Now that seems a lot more useful with opportunities to learn and network than the info you gain from a google search.

I also did a search on you tube and these were the results.

Welfare reform search on You Tube

Welfare reform search on You Tube

This was useful as well. I could have watched or shared online some brilliant videos that explain the changes in a visual way. Colleagues could spend a few minutes watching them to learn.

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Telling 1,300 tenants to their faces that they will be affected by the ‘spare bedroom tax’.

The man in his early twenties sat in the corner of the living room in his two-bedroom flat and said to me: “There is no point.” I had started to talk to him about his weekly budget and how he could save a tenner or so  a week to get ready for his housing benefit being cut by 14%. His income is jobseekers’ allowance.

This is a blog post on  how Bron Afon Community Housing has been telling 1,300 tenants to their face that from April 2013 they will be affected by under-occupying, nicknamed the ‘spare bedroom tax’.  It has been a huge job that has involved staff from every team. Accountants, ICT officers, plumbers, directors, electricians and  admin assistants have all chipped in by spending a few hours out in the community speaking to tenants.

This video from Community Housing Cymru explains the upcoming changes to housing benefit.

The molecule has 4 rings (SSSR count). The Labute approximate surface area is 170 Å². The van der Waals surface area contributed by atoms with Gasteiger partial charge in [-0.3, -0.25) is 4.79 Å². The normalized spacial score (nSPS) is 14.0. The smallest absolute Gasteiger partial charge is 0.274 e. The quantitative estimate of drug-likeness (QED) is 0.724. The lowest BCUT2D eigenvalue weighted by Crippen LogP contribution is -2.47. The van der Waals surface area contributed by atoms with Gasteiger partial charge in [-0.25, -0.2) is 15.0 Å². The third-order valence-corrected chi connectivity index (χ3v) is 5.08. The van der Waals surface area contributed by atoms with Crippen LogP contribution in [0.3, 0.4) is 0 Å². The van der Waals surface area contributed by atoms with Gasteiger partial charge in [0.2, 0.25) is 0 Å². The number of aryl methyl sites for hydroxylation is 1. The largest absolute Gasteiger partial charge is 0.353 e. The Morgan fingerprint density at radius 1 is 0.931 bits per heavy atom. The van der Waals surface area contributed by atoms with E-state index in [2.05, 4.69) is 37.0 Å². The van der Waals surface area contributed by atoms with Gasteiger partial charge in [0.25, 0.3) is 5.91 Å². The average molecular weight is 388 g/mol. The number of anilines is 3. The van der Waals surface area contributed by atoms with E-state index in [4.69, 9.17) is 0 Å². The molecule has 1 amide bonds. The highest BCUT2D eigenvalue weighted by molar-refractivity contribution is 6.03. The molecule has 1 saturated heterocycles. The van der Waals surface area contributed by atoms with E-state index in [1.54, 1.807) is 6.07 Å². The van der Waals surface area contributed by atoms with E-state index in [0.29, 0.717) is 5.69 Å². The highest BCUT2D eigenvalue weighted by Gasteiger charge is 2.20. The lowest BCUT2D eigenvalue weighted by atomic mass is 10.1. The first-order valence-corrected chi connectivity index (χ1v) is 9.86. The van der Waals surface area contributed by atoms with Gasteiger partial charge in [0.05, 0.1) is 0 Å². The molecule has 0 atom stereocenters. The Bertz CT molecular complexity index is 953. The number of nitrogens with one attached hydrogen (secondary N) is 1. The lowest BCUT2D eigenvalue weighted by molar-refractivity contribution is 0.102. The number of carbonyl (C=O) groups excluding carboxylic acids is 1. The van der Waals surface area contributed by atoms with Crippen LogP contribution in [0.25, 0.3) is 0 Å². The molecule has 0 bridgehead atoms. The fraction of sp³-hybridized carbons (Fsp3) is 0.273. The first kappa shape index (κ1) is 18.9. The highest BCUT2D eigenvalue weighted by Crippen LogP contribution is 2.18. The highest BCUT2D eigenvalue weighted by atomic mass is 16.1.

I’m not a money saving expert and neither were most of my workmates. But the messages were simple: Don’t put your head in the sand. The changes are coming and you have to think now about your options.

We sent a letter to all of the 1,300 tenants to say we were coming to knock their front door. The letter was also timed around the same time as delivery of our tenants’ magazine, Community News, which was all about changes to benefits.

The letter and the magazine meant there were no complete surprises among the people who invited me into their home. I was able to refer people for specialist money advice and answer some simple questions. We had expert staff back in the office ready to take phone calls from my mobile phone.

These are some of the stories from the four hours I spent talking to tenants in their homes.